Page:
What Exactly Does a Computer Doctor Do?

If you experience a multitude of issues with your computer at work, you will need to contact a “computer doctor” for help. Also referred to as an IT specialist or a computer specialist, a computer doctor works on all aspects of a computer’s functions, including its software settings and its hardware. A computer doctor is a technician who will work in a variety of environments, which include schools, homes, businesses and government offices. These entities all have a need for computer services, to ensure their staff or family members are able to use the internet and various software as needed.

Keeping computers in good working condition is one of the main components of a computer doctor’s job. The technicians typically set up new systems in corporate settings, and they are also responsible for teaching new employees how to use these systems for work purposes. Here is a list of common computer doctor responsibilities.

Computer doctor working on motherboardNetwork Maintenance

Computers that are networked are connected to other machines, either physically or through the internet. Machines connected to each other in more limited capacities usually make up what is called an “intranet,” which is a closed network within an organization. With an intranet, users can quickly message or share information with each other in a way that cannot be seen by anyone outside the organization.

A good computer technician can help, with it be by establishing intranet connections, or connecting computers to the internet. Computer doctors will also make sure all connections between computers and networks are secure. Safety measures that are taken by computer doctors to keep these connections secure include setting up passwords, configuring firewalls, and setting up data protection programs that will keep proprietary information from being distributed or hacked in any way.

Customer Service Skills

Computer doctors are generally sociable people who can easily communicate with customers. They often work for software vendors, computer manufacturers, and third-party services. As a result, they make house calls to help users who have issues with malfunctioning computers, viruses or software trouble. Computer doctors know that although many people use computers every day, they may have limited knowledge on computer technology.

General customer service skills mainly involve computer doctors walking customers through a list of potential problems that are affecting their computers. This may be either in person, by phone or through online communication. Customer service provided by computer doctors can be as simple as them giving customers detailed information on the health of a laptop battery, or tips on how to detect spam emails. Many computer specialists will share this information on their websites.

Hardware and Software Repairs

When computer hardware or software isn’t working correctly, a computer doctor can run a diagnosis to identify the problem. This can involve anything from running diagnostic programs to literally taking apart the computer to inspect the hardware.

Computer doctors can also build and assemble new personal computers and servers from scratch. Oftentimes, they replace older machines that are obsolete for an organization’s work environment.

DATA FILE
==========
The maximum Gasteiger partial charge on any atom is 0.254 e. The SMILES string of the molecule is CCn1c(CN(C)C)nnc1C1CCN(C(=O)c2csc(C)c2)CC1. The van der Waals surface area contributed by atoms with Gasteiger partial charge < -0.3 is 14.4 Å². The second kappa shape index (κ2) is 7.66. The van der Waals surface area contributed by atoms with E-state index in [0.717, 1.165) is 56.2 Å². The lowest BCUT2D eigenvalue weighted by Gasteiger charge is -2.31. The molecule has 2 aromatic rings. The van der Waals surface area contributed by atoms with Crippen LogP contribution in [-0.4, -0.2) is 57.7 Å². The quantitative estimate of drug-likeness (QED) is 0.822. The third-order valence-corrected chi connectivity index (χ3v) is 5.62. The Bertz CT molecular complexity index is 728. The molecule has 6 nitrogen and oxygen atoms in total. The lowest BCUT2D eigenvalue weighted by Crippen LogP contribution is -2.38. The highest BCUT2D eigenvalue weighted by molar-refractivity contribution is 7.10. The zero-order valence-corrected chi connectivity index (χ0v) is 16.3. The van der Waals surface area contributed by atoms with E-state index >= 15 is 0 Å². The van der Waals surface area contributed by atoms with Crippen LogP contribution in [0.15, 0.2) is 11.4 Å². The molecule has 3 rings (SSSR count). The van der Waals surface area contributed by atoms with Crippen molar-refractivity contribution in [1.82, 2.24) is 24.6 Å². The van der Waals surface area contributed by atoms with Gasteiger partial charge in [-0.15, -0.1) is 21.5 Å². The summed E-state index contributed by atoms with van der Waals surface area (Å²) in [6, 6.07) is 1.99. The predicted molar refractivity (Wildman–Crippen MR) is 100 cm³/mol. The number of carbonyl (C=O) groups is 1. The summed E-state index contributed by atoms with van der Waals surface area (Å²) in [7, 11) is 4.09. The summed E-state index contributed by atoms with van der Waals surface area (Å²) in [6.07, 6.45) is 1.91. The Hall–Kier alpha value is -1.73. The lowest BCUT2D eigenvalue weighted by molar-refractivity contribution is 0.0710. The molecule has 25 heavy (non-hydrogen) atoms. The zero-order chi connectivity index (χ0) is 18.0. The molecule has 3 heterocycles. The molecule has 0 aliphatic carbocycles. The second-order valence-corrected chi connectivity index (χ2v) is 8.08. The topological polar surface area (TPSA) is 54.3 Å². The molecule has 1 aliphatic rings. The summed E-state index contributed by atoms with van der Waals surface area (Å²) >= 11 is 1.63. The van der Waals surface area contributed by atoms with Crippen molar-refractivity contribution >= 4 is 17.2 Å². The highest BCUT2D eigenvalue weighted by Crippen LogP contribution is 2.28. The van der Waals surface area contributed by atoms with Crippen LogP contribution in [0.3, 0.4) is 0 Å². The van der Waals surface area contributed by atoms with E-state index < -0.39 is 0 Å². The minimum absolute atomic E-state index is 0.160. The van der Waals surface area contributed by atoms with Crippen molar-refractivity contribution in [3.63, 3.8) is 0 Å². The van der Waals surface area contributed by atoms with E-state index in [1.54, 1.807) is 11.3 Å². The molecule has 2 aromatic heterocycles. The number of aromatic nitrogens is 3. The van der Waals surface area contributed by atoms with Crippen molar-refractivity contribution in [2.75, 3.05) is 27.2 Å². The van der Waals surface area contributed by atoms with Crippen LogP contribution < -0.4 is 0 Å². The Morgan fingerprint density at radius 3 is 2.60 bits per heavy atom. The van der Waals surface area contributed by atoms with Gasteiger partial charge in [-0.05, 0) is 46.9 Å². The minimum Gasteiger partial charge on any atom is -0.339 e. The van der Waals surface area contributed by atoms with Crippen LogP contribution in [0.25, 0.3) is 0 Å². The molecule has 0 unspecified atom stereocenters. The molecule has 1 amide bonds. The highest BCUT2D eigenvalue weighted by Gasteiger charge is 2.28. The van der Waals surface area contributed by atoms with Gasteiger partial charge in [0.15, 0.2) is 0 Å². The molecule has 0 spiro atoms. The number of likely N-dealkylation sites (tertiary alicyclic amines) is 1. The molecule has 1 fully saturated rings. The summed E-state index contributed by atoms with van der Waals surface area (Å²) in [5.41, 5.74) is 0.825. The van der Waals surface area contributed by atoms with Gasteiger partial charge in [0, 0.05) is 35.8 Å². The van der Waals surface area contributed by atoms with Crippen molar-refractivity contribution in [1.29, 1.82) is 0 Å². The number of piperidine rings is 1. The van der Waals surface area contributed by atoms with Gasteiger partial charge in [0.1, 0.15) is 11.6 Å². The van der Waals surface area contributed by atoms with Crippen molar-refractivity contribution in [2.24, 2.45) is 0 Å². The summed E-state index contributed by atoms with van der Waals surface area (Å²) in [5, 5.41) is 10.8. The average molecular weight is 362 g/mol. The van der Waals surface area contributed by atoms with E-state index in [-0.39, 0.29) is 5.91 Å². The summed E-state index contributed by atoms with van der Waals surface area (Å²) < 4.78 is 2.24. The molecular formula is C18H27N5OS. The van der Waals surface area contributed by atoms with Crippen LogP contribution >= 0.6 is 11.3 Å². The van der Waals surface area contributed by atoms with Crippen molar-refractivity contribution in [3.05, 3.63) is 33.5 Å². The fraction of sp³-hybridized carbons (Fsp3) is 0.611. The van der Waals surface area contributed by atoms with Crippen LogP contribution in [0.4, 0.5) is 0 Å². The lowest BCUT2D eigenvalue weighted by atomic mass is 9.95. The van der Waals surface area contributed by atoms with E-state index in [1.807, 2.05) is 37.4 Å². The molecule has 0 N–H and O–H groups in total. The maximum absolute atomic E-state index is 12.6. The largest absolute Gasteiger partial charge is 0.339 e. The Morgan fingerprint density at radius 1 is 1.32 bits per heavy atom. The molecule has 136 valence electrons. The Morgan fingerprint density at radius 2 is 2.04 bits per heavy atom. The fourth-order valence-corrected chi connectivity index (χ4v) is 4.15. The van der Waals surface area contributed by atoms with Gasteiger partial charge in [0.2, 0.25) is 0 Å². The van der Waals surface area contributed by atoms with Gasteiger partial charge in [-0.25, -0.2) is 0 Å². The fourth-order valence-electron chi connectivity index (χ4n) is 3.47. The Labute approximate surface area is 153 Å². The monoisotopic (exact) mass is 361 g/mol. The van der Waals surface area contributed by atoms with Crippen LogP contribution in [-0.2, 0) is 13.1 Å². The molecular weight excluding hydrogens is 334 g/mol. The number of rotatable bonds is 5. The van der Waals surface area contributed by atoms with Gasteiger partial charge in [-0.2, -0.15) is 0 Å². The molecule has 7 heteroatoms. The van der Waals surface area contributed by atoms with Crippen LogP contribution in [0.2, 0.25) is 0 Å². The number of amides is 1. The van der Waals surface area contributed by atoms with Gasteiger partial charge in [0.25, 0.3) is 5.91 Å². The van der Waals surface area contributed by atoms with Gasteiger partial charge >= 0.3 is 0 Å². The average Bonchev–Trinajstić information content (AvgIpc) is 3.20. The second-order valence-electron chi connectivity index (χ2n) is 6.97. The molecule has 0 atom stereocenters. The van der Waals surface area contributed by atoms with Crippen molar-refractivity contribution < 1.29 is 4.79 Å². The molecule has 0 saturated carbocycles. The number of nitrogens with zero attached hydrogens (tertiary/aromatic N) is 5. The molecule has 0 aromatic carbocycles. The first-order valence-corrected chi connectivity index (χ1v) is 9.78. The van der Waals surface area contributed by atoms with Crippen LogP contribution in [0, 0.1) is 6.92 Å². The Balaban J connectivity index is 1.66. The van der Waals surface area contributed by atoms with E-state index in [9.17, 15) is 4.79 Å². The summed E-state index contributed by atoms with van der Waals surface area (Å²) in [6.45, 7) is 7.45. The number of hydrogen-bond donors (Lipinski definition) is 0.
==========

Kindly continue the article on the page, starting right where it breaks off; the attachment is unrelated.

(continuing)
Spilled drink on computer keyboardVarious Work Settings For Computer Doctors

Since computer support services are necessary in many different environments, computer doctors can work in various industries. Private organizations are preferable for these technicians. However, you will also see computer doctors in retail stores that sell computers, devices and software. These technicians will often work in sales, helping customers find the products they need.

Some computer doctors prefer the convenience of having their own home office to work from. For technicians who are just starting their careers, having their own home offices can be beneficial.

Computer doctors are also successful working in corporate offices. They will most likely work for businesses, agencies or organizations that require consistent upkeep of their computers, network and security systems. These technicians will provide support services either within a specific department or they will work throughout all facets of the organization.

How Much Do Computer Doctors Make?

According to the U.S. Department of Labor’s Bureau of Labor Statistics, the median annual wage for computer network support specialists was $63,460 as of May 2019. The median annual wage for computer user support specialists was $52,270. This means that at least 50% of Computer doctors earned more than these amounts. PayScale.com revealed a connection between salary and job experience for computer specialists through a survey. Specialists with zero to five years of experience made a $32,000 average annual salary. Specialists with five to ten years of experience made an average annual salary of $36.000. Whereas specialists with 10 to 20 years of experience made $41,000, and specialists with over 20 years of experience made $49,000.

Replacing hardwareRequired Training, Education and Certification

Computer doctors don’t have to take one specific path to get the sufficient training they need. They come from a wide variety of backgrounds. Common education includes vocational or academic programs, completing an apprenticeship or obtaining professional certification. Most occupations in the Information Technology field require a university-level education.